This is the case because with the exception of a minority of players the only control managers ever really had was the money the players received. Yes there are other factors, such as a manager refusing to pick a player. Yet players such as Wayne Bridge or Carlos Tevez or Paulo Ferreira have shown that there are footballers out there that care little about being played as long as they collect their pay cheques. Without the ability to influence the money that these players receive the position of the manager is weakened. This might seem unimportant but in a season when we have already seen players such as Suarez, Rooney, Terry and others in the media spotlight for the wrong reasons it is clear a manager can never have too much control. We only need to look at the last week to see an example of this with Wayne Rooney, Jonny Evans and Darren Gibson all breaking curfew to go out for dinner, and that was under the management of the infamously discipline inclined Alex Ferguson. Yes he exercised his power by dropping them for the next game yet he was the one who suffered as they lost 2-3 to relegation threatened Blackburn. If even he doesn’t have the ability to totally control his players then who does? Yes, he can fine them, but the damage is already done by their excessive contracts that you can be sure he did not negotiate. As Redknapp said in his interview:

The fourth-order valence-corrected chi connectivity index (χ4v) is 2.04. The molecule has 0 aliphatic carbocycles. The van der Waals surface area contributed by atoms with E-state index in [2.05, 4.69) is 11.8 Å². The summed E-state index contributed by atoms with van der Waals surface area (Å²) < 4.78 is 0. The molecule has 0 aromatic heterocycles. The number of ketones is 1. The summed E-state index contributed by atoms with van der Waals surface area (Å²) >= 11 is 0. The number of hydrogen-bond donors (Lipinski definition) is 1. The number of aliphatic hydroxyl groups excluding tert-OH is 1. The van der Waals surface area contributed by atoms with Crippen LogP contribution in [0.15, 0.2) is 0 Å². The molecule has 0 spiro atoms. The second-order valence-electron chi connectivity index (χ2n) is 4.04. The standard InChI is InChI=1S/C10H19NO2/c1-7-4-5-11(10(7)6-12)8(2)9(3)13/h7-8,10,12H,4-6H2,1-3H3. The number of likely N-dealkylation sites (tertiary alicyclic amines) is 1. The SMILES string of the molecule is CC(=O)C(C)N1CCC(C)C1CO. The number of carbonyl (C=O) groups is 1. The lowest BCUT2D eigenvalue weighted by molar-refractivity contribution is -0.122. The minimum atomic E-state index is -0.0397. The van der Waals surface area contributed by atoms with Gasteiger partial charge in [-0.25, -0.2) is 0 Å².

“(The chairman) would discuss the terms with the selling club or whatever…and he would do all the deals with them. I wouldn’t be involved in it. I couldn’t even tell you the wages of a player at this club. You now the wages are something that he negotiates.”
Redknapp argues that the control is totally undermined by level of wages these days but admits that his inability to renegotiate the players’ contracts at the end of the year makes his job even more difficult:
“You don’t have that control that my manager would’ve had when I was a young player, when at the end of the year, you’d sign a new one year contract. Whether it was Bobby Moore, whether it was Geoff Hurst, Martin Peters –who played in the World Cup final – they’d go see the manager. You didn’t have an agent. You’d sit in the manager’s office and he’d give you maybe a five or ten pound a week rise.”
When you look at all of these factors together: the role of agents, the hands on approach of chairman, chief executives and directors of football, the increase in wages and the Bosman ruling you are left wondering whether managers really have enough control of their clubs or players. Whilst essentially their role is that of a head coach is that role not inextricably linked to the financial management of the players? Players, who, Redknapp says, are now “fragile characters” due to the amount of money they earn and agents who pander to their every demand. Clearly at some clubs the situation is worse than others, at Chelsea for example it is obvious who is in control, and also clearly some managers are not up to the task of negotiating yet how can we truly judge the performances of those in charge of our clubs if they are not fully in control?